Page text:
The plot of On the Town follows the adventures of three sailors on shore leave looking for a good time in New York. Led by Gabey (Tony Yazbeck), the wide-eyed triumvirate comes ashore at 6 a.m., hoping to experience the sights (and possibly some romance) before retiring to the docks the next morning. While on the subway, Gabey sees a poster of the new “Miss Turnstiles” (Ivy Smith, played by Megan Fairchild), and decides to spend his day looking for her. Gabey’s buddies Chip (Jay Armstrong Johnson) and Ozzie (Clyde Alves) pledge to help, and the three agree to split up to scour different parts of the city in an effort to locate the poster girl.

The romances then begin in earnest. Chip gets picked up (literally and figuratively) by female cab driver, Hildy (Alysha Umphress). The cab’s first and only stop is Hildy’s apartment. Meanwhile, Ozzie sets out for the Metropolitan Museum of Modern Art but ends up instead at the Museum of Natural History. This turns out to be serendipitous, as he meets and hooks up with Claire de Loone (Elizabeth Stanley).  That leaves Gabey, who walks across Manhattan to Carnegie Hall hoping to encounter Miss Turnstiles at her next voice lesson.

The rest is just show business. Indeed, dancing trumps all else in this production, relegating the storyline to little more than a choreographed version of Sex in the City.

Megan Fairchild (photo: Joan Marcus)

Megan Fairchild (photo: Joan Marcus)

As the newly crowned “Miss Turnstiles,” Megan Fairchild in her Broadway debut as Ivy Smith gets the lion’s share of the dance numbers in this production, both classical and popular. Little surprise, then, that Fairchild is a principal dancer with New York City Ballet. Fairchild’s good looks and athletic frame lend credibility to her persona as Gabey’s love interest. And she can act, too.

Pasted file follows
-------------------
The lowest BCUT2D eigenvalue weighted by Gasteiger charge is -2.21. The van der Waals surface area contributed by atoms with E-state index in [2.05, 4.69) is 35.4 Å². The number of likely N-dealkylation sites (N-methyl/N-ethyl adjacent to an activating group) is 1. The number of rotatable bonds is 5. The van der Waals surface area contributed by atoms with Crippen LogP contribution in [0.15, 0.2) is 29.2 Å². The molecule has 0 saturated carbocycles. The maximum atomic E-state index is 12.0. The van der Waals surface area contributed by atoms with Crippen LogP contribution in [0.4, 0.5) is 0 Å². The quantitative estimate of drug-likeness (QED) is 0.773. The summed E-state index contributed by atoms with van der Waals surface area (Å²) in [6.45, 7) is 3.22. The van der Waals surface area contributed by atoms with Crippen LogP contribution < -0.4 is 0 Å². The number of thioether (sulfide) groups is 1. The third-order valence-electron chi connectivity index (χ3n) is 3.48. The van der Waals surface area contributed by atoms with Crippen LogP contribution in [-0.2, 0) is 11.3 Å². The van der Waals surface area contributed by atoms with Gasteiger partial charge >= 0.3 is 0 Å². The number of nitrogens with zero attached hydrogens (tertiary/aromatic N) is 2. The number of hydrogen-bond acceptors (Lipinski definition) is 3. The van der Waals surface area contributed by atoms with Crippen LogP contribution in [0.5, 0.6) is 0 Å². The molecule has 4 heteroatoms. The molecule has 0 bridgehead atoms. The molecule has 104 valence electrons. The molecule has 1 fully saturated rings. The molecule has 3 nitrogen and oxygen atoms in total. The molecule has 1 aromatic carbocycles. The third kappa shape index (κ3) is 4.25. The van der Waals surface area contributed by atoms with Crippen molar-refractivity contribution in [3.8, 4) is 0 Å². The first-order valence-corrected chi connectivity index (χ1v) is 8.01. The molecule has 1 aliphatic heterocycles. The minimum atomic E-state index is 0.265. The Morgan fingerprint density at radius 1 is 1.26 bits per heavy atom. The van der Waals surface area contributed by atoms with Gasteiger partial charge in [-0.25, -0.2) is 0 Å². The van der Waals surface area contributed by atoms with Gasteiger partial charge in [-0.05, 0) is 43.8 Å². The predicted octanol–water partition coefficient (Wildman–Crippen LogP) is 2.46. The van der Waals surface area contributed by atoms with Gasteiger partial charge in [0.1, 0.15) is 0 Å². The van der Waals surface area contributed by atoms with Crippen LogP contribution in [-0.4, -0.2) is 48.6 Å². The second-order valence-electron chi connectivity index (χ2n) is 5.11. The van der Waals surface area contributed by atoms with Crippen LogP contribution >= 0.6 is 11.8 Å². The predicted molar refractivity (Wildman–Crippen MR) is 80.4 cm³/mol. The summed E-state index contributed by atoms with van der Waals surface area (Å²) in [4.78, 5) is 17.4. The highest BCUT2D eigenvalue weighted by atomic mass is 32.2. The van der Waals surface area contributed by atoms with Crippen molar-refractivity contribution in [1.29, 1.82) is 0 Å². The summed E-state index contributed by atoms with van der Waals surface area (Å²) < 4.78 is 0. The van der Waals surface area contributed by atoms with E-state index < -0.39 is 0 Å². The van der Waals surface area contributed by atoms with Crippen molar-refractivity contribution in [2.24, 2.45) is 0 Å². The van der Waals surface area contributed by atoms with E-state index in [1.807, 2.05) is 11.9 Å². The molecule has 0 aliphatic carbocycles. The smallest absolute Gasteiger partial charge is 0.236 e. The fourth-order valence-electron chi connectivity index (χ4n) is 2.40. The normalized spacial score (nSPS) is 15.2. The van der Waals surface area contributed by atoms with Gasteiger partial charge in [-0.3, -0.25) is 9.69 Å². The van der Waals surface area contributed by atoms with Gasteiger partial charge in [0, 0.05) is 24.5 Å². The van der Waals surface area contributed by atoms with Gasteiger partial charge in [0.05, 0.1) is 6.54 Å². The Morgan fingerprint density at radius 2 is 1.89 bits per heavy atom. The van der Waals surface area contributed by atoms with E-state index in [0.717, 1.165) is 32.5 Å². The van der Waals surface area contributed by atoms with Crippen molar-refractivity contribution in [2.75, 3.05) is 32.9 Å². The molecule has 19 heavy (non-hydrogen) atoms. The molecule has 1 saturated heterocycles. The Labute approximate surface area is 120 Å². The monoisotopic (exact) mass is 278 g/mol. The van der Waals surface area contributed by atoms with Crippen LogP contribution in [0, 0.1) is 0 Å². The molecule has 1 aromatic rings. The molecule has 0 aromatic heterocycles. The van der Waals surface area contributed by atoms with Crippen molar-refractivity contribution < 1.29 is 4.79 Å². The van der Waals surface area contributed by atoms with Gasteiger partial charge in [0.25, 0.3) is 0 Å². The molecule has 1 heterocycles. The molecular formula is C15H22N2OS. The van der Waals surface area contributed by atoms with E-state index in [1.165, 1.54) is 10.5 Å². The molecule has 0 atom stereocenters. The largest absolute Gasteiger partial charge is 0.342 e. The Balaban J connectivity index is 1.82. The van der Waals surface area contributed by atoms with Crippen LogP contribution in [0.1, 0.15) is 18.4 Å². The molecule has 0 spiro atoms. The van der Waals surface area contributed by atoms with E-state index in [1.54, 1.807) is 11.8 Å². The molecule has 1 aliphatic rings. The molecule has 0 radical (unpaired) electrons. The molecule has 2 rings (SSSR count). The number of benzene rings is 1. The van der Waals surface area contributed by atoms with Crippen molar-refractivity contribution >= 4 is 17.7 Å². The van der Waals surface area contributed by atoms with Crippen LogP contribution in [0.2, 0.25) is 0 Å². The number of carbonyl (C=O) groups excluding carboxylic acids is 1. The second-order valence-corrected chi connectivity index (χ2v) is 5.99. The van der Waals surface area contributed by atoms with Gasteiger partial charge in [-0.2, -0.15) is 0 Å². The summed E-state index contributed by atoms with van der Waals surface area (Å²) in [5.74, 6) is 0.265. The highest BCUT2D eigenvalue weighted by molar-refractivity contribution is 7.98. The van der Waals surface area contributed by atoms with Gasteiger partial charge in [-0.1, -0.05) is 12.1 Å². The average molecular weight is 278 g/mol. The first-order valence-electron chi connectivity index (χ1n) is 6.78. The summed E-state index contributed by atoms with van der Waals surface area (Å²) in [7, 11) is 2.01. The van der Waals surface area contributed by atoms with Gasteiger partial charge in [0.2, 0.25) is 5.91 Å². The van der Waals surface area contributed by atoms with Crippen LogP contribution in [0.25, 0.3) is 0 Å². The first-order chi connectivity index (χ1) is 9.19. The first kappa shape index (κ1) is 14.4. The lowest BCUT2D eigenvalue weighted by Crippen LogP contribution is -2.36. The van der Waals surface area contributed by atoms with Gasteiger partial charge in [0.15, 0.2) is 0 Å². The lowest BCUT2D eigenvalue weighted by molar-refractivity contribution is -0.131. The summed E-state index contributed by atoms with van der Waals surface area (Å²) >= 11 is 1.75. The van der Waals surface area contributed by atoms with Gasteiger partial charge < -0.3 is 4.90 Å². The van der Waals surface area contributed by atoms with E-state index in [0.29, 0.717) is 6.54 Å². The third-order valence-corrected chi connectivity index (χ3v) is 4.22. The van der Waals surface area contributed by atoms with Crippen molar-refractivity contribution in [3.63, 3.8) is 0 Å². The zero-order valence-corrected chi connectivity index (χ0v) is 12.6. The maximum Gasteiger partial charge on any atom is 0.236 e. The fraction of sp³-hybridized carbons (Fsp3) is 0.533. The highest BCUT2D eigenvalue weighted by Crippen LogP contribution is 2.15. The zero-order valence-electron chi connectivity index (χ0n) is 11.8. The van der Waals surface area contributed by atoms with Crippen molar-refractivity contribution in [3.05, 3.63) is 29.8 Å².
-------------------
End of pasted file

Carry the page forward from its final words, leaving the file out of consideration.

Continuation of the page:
Choreographer Joshua Bergasse makes good use of Fairchild’s elastic flexibility and athleticism, particularly in the classically oriented numbers, such as the poignant second act pas de deux. Fairchild may not sing like a nightingale just yet, but she does manage to negotiate the number Do do re do while standing on her head.

As the three sailors, Yazbeck, Alves and Johnson forged a bond as a likeable band of brothers and quickly endeared themselves to the audience. They blended well in ensemble numbers such as New York, New York and danced with pizzazz. Amazingly, after 24 hours of travelling, dancing and lovemaking in New York none of them got so much as a speck of dirt on their lily white outfits.

Of the three, Yazbeck gets to do most of the singing, and he produced a handsome effort in Lucky to Be Me. His character’s songs are more demanding than the other male roles, though, and Yazbeck’s voice began to show some signs of fatigue (one of the consequences of keeping the same cast of principals in a long-running show). His touching Lonely Town nevertheless sounded quite lovely.

Tony Yazbeck as Gabey (photo: Joan Marcus)

Tony Yazbeck as Gabey (photo: Joan Marcus)

Among the female roles, Elizabeth Stanley’s voice stands out as the most classically trained, and the refined quality of her vocal timbre puts her somewhat at a distance from the other female singers. Stanley, who holds a bachelor’s degree in vocal performance and musical theater from Indiana University, was impressive in her big number, Carried Away, with a firm command of the high notes.